Crowded booths upset voters
Docklands residents were forced to queue for up to 90 minutes at polling booths on election day, with many forced to run the gauntlet of campaigners to cast a vote.
At the Melbourne Convention and Exhibition Centre the queue extended for more than 500 metres as more than 7000 Melbourne voters converged on the booth.
When Jared turned up to vote and saw the queue, he changed his mind and opted for Library at the Dock instead.
“It usually takes 20 minutes at the library,” he told Docklands News. “This time it took an hour. The queue circled the grass patch. Luckily, I didn’t have any plans.”
The situation was exacerbated by the fact that there were no polling booths in the CBD, sending residents on reconnaissance missions for short queues.
Electoral staff told Docklands News that staff shortages and the impact of COVID restrictions made queues move more slowly this year.
But Greens volunteer Apsara Sabaratnam said the Australian Electoral Commission (AEC) should have made it easy for voters rather than more difficult.
“There were no pre-polling booths in Melbourne’s CBD and Docklands meaning residents had to travel outside of their postcode to cast a vote on pre-poll day. This lack of polling booths disenfranchises voters.”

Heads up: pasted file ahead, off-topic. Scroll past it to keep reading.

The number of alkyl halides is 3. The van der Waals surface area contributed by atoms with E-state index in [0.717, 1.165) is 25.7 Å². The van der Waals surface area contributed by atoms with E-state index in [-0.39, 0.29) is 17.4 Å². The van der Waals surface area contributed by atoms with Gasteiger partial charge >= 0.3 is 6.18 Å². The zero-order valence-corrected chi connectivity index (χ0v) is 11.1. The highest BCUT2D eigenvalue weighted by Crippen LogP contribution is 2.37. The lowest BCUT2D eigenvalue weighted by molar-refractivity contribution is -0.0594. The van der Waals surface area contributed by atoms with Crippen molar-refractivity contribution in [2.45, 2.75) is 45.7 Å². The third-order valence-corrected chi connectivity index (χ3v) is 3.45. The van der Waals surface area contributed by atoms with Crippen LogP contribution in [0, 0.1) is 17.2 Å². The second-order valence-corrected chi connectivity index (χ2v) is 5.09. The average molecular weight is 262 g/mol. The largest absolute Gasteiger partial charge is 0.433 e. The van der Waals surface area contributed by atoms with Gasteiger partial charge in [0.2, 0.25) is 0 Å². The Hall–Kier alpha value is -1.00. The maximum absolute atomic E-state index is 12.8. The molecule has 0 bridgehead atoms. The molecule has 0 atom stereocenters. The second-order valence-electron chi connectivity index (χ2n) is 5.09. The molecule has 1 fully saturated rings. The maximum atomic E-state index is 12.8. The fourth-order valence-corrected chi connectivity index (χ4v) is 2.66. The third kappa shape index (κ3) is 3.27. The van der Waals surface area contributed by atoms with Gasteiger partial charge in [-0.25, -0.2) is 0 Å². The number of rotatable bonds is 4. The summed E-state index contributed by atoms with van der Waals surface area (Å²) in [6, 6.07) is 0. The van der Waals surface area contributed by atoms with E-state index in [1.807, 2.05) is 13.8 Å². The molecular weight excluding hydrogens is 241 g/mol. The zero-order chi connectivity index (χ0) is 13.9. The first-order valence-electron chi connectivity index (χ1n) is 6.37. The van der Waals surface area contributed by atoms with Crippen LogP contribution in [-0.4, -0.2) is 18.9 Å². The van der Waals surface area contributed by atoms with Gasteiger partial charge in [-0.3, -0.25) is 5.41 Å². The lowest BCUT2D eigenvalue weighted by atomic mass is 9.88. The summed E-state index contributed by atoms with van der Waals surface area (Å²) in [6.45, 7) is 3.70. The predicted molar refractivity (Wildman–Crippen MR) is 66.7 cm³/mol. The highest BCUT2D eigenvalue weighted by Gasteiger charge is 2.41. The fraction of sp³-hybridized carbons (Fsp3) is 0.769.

Docklands residents can be forgiven for thinking they were the forgotten people during this election.
None of the political parties campaigned here, except for a short visit to District Docklands by the Victorian Socialists, citing the difficulty of using traditional methods such as door-knocking and posting leaflets in residential towers.
Adam Bandt from the Greens sent a letter to all Melbourne residents and this initiative might have been reflected in the 8.95 per cent swing to the party at Docklands compared to a 2.81 per cent swing overall in the electorate.
One Greens voter told Docklands News that he did research online before voting and that climate change was the key driver for him.
There were also local environmental issues, he said. “There is a lot of pollution. I see dead fish. I don’t know how clean the water is.”
Docklands workers also complained about the lack of pre-polling facilities, forcing them to cast postal votes.
“Usually, I go to an office near the Queen Vic Market,” one worker told Docklands News.
“I want a clear decision in my head. I do a lot of research before the election.”
Campaigners at polling booths can be too aggressive for some voters and the closely packed quarters at Door 1 in the Convention Centre were a case in point.
Voters were forced to run the gauntlet of campaigners for nine candidates.
The AEC responded on Twitter to a question from Docklands News about the reduction of voting options for local residents.
“Potential voting locations are carefully assessed prior to each federal election,” the AEC said. “Consideration is given to the geography of local area, population, past voting trends, nearby voting services, travel trends and accessibility.”
Yet there were three polling booths in Carlton for 3420 voters and just two for the CBD, Southbank and Docklands with 9268 voters.
The Convention Centre attracted some Melbourne 7566 voters who also had to contend with Macnamara and interstate voters staying in the CBD. •
Caption: Pressure on voters at the polling booth as they run the gauntlet of campaigners.